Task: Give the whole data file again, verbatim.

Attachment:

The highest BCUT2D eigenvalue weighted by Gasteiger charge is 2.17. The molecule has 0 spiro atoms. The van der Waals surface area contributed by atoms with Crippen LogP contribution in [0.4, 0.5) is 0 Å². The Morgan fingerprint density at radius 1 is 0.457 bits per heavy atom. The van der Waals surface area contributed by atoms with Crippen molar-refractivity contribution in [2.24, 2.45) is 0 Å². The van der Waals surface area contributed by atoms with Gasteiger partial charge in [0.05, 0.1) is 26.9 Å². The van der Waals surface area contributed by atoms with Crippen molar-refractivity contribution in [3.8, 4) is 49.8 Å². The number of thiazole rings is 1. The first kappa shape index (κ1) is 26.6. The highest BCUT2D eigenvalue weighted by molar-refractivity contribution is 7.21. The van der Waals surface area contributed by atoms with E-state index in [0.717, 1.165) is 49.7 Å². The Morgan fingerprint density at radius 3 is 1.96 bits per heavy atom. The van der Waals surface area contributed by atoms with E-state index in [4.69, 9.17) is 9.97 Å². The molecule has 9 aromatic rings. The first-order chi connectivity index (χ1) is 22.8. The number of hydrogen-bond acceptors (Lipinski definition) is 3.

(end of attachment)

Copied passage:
The highest BCUT2D eigenvalue weighted by Gasteiger charge is 2.17. The molecule has 0 spiro atoms. The van der Waals surface area contributed by atoms with Crippen LogP contribution in [0.4, 0.5) is 0 Å². The Morgan fingerprint density at radius 1 is 0.457 bits per heavy atom. The van der Waals surface area contributed by atoms with Crippen molar-refractivity contribution in [2.24, 2.45) is 0 Å². The van der Waals surface area contributed by atoms with Gasteiger partial charge in [0.05, 0.1) is 26.9 Å². The van der Waals surface area contributed by atoms with Crippen molar-refractivity contribution in [3.8, 4) is 49.8 Å². The number of thiazole rings is 1. The first kappa shape index (κ1) is 26.6. The highest BCUT2D eigenvalue weighted by molar-refractivity contribution is 7.21. The van der Waals surface area contributed by atoms with E-state index in [0.717, 1.165) is 49.7 Å². The Morgan fingerprint density at radius 3 is 1.96 bits per heavy atom. The van der Waals surface area contributed by atoms with E-state index in [4.69, 9.17) is 9.97 Å². The molecule has 9 aromatic rings. The first-order chi connectivity index (χ1) is 22.8. The number of hydrogen-bond acceptors (Lipinski definition) is 3.